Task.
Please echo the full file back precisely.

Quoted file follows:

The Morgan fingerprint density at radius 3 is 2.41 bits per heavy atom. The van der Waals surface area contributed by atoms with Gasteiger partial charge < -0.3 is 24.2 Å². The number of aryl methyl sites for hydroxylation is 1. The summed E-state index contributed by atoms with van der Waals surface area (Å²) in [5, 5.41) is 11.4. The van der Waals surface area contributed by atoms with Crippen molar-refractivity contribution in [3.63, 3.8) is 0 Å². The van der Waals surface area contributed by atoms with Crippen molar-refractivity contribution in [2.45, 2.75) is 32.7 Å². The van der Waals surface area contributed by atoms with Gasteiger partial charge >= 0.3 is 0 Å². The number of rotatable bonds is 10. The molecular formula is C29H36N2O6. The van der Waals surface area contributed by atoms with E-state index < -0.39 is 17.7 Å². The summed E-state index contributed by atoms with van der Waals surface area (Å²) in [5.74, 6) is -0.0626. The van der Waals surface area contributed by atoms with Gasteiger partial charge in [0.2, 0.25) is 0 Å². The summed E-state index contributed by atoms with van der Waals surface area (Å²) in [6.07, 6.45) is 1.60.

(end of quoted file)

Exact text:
The Morgan fingerprint density at radius 3 is 2.41 bits per heavy atom. The van der Waals surface area contributed by atoms with Gasteiger partial charge < -0.3 is 24.2 Å². The number of aryl methyl sites for hydroxylation is 1. The summed E-state index contributed by atoms with van der Waals surface area (Å²) in [5, 5.41) is 11.4. The van der Waals surface area contributed by atoms with Crippen molar-refractivity contribution in [3.63, 3.8) is 0 Å². The van der Waals surface area contributed by atoms with Crippen molar-refractivity contribution in [2.45, 2.75) is 32.7 Å². The van der Waals surface area contributed by atoms with Gasteiger partial charge >= 0.3 is 0 Å². The number of rotatable bonds is 10. The molecular formula is C29H36N2O6. The van der Waals surface area contributed by atoms with E-state index < -0.39 is 17.7 Å². The summed E-state index contributed by atoms with van der Waals surface area (Å²) in [5.74, 6) is -0.0626. The van der Waals surface area contributed by atoms with Gasteiger partial charge in [0.2, 0.25) is 0 Å². The summed E-state index contributed by atoms with van der Waals surface area (Å²) in [6.07, 6.45) is 1.60.